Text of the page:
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EIS Crowd 23 January 2019

  • BY: Andrew Hore |
  • POSTED: 28/01/2019 |

Significant growth in start-up revenues anticipated
More than 50% of growth companies are expecting to increase their revenues by more than 50% this year according to the EY Fast Growth Tracker 2018 report. This will require investment and two-thirds of the firms believe they will need to raise money in the next 12 months.
Most of the companies seeking additional finance are expecting to raise less than £5m. Three-quarters of firms are considering venture capital investors with 20% considering crowdfunding.
There were 380 replies to the survey and 35% of these were technology companies. Business and professional services accounted for 30% of firms. Three-quarters of technology firms expect to raise cash in the next 12 months. Only 3% believe that valuations are worsening, with 76% expecting valuations to improve.
London dominated the survey geographically with one-third of respondents, with Scotland the next highest area with 16% of the companies. The most optimistic entrepreneurs were in London and the South East. In the North East only 17% expected to grow revenues by more than 50%.
Of the start-ups surveyed, 59% were less than five years old, while 21% were more than ten years old. A small number of the companies had revenues of more than £50m in the previous year, but 56% had revenues of less than £1m.
Brexit is the biggest concern for one-quarter of the companies, although 58% say it is a concern but there are bigger worries for their businesses.
Crowdcube competition
Crowdcube has launched a competition that offers a share in a £500,000 investment fund, plus back office support with accountancy and legal requirements, to three fintech businesses that are raising money via the crowdfunding platform. The focus of the judging for the Thrive for Fintech award will be financial inclusion for the two million adults that do not have a bank account and other people that find it difficult to access financial services.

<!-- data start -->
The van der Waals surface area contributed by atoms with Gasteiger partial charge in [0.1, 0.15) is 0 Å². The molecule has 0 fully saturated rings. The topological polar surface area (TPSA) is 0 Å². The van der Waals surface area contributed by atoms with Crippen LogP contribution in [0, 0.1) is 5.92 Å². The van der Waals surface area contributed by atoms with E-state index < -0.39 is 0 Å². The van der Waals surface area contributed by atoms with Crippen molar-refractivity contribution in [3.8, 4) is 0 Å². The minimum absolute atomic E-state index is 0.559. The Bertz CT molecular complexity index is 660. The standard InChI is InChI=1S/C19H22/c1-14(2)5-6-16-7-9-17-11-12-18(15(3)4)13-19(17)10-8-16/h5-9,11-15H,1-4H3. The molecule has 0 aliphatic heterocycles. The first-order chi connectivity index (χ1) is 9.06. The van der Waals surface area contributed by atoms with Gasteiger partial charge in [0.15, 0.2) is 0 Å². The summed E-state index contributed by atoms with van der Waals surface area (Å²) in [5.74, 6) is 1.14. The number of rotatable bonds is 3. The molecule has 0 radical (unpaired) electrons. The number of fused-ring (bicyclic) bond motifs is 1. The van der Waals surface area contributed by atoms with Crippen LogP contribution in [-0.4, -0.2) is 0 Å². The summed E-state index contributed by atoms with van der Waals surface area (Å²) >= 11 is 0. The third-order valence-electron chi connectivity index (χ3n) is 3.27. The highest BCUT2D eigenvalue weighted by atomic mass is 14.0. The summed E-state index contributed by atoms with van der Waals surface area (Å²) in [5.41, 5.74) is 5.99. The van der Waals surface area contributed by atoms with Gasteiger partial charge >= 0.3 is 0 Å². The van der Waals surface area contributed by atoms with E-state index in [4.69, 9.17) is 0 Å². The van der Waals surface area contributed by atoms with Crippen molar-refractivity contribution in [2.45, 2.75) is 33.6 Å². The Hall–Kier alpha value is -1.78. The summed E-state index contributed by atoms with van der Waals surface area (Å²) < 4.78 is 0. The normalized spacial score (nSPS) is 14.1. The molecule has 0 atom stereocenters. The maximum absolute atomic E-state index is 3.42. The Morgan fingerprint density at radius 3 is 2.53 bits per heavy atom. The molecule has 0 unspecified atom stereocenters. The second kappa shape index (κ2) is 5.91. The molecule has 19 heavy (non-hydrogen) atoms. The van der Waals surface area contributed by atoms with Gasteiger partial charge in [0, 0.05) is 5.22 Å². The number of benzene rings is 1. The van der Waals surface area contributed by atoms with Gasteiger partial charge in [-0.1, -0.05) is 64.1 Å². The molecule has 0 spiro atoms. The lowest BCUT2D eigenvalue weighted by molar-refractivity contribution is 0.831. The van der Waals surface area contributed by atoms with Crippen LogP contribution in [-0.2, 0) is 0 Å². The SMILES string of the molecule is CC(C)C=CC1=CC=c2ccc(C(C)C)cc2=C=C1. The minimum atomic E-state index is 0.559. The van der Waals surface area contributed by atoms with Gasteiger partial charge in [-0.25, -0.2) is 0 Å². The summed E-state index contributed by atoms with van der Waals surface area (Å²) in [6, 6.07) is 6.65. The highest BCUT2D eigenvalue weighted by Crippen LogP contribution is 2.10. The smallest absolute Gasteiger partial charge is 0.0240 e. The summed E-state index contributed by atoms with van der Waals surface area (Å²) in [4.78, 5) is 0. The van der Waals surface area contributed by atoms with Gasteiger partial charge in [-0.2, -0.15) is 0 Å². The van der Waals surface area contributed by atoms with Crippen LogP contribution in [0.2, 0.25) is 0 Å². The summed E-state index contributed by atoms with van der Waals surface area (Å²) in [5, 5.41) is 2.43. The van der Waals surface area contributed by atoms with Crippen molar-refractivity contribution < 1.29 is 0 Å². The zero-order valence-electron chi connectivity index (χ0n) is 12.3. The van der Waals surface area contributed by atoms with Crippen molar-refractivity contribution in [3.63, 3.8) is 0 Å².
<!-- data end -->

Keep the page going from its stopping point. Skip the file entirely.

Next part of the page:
Crowdcube told the Daily Telegraph that pledged investments in the fourth quarter of 2018 were nearly double the same period last year at £84.6m. Firms using Crowdcube to raise cash include fintech firm Monzo. This success is continuing into this year.
Small Robot Company raised £12m from 1,213 investors via Crowdcube. Small Robot Company develops robots and uses artificial intelligence to plant, feed and weed crops and thereby improve crop yields and reduce the use of chemicals. The first robot is being trialled at 20 UK farms.
A group of hospitality industry veterans have already raised more than the £400,000 they were seeking via Crowdcube to develop the Three Joes sourdough pizza chain. So far, £421,000 has been raised from 253 investors. There are already sites open in Fareham and Winchester in Hampshire. The Winchester site is generating a contribution to the funding of the capital investment in it. The focus is sites in market towns or shopping centres outside of London. The founders were involved in building up other restaurant chains, including Pod and Byron.